So I’m wondering what will happen as I soon go to vote, as I have done every time for many years. Will I be scrutinized? Will I be required to “show your papers”? Will I be turned away? To make it worse, I live in Georgia where the Republican candidate for Governor also happens to be the Secretary of State – in charge of voting. He has already disenfranchised over one million primarily minority voters from the rolls. Am I his next target?

There can be no pretending that people do not become very aware of the societal presumptions held about themselves. Even something as trivial as the characteristics ascribed to people born in certain months has great influence on the self perception of many people. In fact, many sociological studies as early as the late 1950’s illuminated the internalization of these presumptions by each group studied.

Looking at more serious societal issues, a well known phenomenon of the 1950’s – 1960’s was labeled “Black Psychosis”, the internalization by Blacks of physical characteristics held in low esteem by Whites and held against fellow Blacks and even themselves. Hair straighteners, skin lightener products and other “corrective” measures were in high demand. I personally documented the destructive application of physical stereotyping of Black children by Black teachers and school administrators during a year long on-site study I conducted in inner city schools. As early as first grade, children’s academic/social success probability was ranked by their Black teachers largely on their physical characteristics such as nose width, lip eversion, skin hue, and “kinked” or straight hair. The ranking then determined the degree to which the teacher bothered to teach them and work with them in class. My publication, Academic Rank and Self-Esteem in Black Inner City Schools was only one of many books on the subject in the late ’60’s and early ’70’s. Although stocked in university libraries across the country, it never made it to press in the public domain. I was, however, gratified by seeing a sudden proliferation of “Black is Beautiful” posters, a powerful reaction to this judgmental trend, springing up across the Black neighborhoods I studied. (I didn’t know it then, but “Gay Pride” would not be long in following.) But this gratification did little in the face of my reality. I’ve long said that there is a fine line between Realism and Depression. That year I spent on site was excruciatingly depressing.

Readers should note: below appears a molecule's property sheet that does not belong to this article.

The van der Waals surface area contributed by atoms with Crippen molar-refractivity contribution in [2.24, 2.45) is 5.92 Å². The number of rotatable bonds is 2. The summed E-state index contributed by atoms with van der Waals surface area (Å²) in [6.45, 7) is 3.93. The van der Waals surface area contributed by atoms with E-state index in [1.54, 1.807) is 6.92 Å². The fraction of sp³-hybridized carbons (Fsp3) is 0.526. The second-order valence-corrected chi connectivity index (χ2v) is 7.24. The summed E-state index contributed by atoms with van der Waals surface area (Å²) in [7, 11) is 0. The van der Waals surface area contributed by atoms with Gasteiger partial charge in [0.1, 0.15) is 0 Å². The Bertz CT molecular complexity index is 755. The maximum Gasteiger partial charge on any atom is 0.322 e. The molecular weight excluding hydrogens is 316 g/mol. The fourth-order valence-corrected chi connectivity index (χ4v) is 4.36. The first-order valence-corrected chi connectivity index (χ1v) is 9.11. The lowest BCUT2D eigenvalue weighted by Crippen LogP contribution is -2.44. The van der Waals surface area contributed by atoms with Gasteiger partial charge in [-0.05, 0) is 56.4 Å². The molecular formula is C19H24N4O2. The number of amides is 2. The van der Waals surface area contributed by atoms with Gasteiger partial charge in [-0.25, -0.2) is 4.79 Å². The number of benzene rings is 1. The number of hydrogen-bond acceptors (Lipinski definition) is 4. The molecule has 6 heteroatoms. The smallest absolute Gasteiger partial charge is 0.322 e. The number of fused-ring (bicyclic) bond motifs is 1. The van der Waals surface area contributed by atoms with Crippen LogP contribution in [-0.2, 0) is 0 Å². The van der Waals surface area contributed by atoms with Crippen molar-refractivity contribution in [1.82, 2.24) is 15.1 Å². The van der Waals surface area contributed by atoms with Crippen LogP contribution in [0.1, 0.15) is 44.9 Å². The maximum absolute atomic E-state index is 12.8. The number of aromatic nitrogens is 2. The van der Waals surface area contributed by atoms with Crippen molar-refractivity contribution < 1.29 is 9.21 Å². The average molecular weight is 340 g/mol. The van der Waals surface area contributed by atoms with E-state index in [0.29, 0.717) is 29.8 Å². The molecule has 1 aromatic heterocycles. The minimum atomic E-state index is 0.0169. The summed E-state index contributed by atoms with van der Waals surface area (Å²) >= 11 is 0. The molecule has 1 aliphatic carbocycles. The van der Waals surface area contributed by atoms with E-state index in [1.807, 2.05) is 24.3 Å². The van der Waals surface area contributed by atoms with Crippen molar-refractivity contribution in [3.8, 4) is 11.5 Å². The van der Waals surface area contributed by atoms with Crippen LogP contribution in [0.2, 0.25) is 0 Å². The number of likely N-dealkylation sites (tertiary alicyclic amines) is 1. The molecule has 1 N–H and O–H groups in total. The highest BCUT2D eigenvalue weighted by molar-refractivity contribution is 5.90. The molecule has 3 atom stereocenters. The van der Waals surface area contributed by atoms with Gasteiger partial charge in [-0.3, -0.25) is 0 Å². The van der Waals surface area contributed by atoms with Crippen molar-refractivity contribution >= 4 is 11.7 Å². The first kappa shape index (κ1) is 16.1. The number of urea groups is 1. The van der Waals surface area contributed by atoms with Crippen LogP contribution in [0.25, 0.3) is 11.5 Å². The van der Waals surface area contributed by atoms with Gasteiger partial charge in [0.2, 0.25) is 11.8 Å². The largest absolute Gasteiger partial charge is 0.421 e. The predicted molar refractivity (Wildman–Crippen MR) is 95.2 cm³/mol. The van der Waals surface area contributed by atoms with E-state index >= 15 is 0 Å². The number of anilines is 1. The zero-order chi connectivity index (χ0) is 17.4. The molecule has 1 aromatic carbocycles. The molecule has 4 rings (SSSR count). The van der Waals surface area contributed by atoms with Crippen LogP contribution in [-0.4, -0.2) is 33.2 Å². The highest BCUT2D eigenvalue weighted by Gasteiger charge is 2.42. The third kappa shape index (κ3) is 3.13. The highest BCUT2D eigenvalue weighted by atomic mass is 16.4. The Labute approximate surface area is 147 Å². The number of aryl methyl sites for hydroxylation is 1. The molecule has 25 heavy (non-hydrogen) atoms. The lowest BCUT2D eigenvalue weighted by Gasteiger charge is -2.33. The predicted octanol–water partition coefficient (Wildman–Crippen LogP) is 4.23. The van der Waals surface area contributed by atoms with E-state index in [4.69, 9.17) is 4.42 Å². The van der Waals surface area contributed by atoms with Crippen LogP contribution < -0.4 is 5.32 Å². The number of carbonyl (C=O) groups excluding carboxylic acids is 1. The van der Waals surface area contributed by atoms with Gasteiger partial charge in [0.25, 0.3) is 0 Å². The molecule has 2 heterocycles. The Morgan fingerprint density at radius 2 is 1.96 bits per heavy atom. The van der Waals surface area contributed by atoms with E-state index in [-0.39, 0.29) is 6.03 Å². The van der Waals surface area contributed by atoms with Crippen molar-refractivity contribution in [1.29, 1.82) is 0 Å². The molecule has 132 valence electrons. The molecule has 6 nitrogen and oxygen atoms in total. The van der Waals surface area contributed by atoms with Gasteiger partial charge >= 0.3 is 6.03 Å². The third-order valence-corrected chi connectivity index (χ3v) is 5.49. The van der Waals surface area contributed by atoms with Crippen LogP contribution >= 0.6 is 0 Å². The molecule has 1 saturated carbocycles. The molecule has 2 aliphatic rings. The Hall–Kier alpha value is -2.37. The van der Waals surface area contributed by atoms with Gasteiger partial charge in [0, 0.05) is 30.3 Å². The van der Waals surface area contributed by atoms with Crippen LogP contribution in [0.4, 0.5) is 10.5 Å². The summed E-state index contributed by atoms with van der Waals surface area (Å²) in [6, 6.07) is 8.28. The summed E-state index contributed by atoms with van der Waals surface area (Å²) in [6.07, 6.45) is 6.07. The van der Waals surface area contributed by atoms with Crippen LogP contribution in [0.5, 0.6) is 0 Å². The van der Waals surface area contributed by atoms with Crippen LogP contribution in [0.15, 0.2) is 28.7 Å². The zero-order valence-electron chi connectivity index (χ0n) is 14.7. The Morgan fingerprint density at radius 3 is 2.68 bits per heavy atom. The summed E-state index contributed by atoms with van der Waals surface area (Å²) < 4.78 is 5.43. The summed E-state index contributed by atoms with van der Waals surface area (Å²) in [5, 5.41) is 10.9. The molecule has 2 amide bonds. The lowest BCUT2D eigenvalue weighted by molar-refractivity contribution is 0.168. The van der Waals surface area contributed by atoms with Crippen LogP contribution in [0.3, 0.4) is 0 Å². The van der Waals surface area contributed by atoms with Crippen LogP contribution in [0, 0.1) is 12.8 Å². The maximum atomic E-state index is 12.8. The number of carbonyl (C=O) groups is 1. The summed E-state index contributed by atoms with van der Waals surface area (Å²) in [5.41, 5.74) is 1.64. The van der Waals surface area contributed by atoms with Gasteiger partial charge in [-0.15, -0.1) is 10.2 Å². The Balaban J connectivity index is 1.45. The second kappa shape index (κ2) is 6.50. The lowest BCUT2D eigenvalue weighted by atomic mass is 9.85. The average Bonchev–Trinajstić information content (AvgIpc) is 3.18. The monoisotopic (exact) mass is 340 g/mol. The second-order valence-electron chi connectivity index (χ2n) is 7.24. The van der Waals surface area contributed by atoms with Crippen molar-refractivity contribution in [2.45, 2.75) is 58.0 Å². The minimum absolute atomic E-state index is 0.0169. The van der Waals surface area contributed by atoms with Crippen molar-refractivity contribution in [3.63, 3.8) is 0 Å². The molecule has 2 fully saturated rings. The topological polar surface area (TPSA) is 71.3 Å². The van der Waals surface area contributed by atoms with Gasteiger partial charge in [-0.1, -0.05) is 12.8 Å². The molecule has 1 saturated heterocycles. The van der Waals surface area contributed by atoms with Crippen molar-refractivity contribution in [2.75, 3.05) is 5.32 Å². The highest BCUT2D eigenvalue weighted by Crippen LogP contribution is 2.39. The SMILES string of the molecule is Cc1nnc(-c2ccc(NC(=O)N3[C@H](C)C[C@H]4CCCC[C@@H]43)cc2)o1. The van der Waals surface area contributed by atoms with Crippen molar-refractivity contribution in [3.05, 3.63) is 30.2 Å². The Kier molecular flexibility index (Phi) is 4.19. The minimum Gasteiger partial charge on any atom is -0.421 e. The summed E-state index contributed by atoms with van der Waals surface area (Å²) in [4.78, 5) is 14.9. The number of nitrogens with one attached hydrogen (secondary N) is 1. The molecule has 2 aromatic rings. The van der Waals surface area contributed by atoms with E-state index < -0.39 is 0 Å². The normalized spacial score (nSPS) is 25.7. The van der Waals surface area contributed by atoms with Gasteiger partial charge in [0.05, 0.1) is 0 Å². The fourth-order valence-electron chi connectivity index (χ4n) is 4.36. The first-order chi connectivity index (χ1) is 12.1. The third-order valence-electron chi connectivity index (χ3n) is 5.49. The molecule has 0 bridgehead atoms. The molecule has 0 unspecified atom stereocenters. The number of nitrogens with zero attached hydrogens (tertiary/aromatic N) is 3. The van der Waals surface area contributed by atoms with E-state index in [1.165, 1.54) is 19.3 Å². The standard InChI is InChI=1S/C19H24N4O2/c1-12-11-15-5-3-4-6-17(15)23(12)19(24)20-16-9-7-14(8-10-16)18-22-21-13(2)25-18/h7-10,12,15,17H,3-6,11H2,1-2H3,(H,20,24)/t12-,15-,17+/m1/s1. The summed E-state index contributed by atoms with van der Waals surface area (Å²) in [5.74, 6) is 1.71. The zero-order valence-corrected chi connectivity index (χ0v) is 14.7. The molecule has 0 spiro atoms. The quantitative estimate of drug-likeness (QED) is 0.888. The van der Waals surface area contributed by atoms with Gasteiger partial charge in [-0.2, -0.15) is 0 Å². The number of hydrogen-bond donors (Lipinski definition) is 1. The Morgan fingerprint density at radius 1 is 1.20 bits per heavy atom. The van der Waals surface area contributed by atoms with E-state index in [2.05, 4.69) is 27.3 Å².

So, who is next? The uncouth lout currently in the Oval Office recently affirmed to us that he is a “Nationalist”. The sane media, whom he calls “the enemy of the people”, points out that this term is best known among Americans when preceded by “White”. I would go further and recall the dominant message of the German dictatorship under Hitler: Teutonic, Master Race, National Socialist Party (the use of socialist was a clever ploy which only gave the appearance of an internal egalitarianism). The shocking rise in Hate Crimes in the U.S. must certainly elucidate the true nature of the current power structure: Divide and Conquer. Create an enemy, an “other”, from whom the “good people”, the righteous nationalists, can be saved only by complete obedience to the leader. We, as a people, are strongly encouraged to fracture ourselves into diverse, and even opposing camps, accepting and enforcing qualitative differences.

Some of you readers are grandparents, some are now parents, and some have yet to take that step. In a climate wherein a child is molded into a category and formed to see “others” as superior or inferior, how do you guide the child toward Jinba Ittai? Or do you encourage the suppression of perception? Do you limit the child’s exposure to the news, or do you engage the child in discussion about the news?

Some liken these times to watching a slow motion train wreck, knowing what is coming but unable to tear one’s eyes away. I keep hearing the words of Voltaire’s Dr. Pangloss, “We live in the best of all possible worlds” as I observe people around me trying to ignore or rationalize the violence and chaos being used around us to weaken our solidarity. Is it true that Ignorance is Bliss? I don’t think so. My horses have gone on before me. They lived their lives of learning and teaching within the limits of their species. I find myself wondering if I am still riding, and if so, what am I riding? Is it selfish to seek the bliss of understanding in the face of chaos? Can the state of understanding be my Jinba Ittai?

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  1. Julie permalink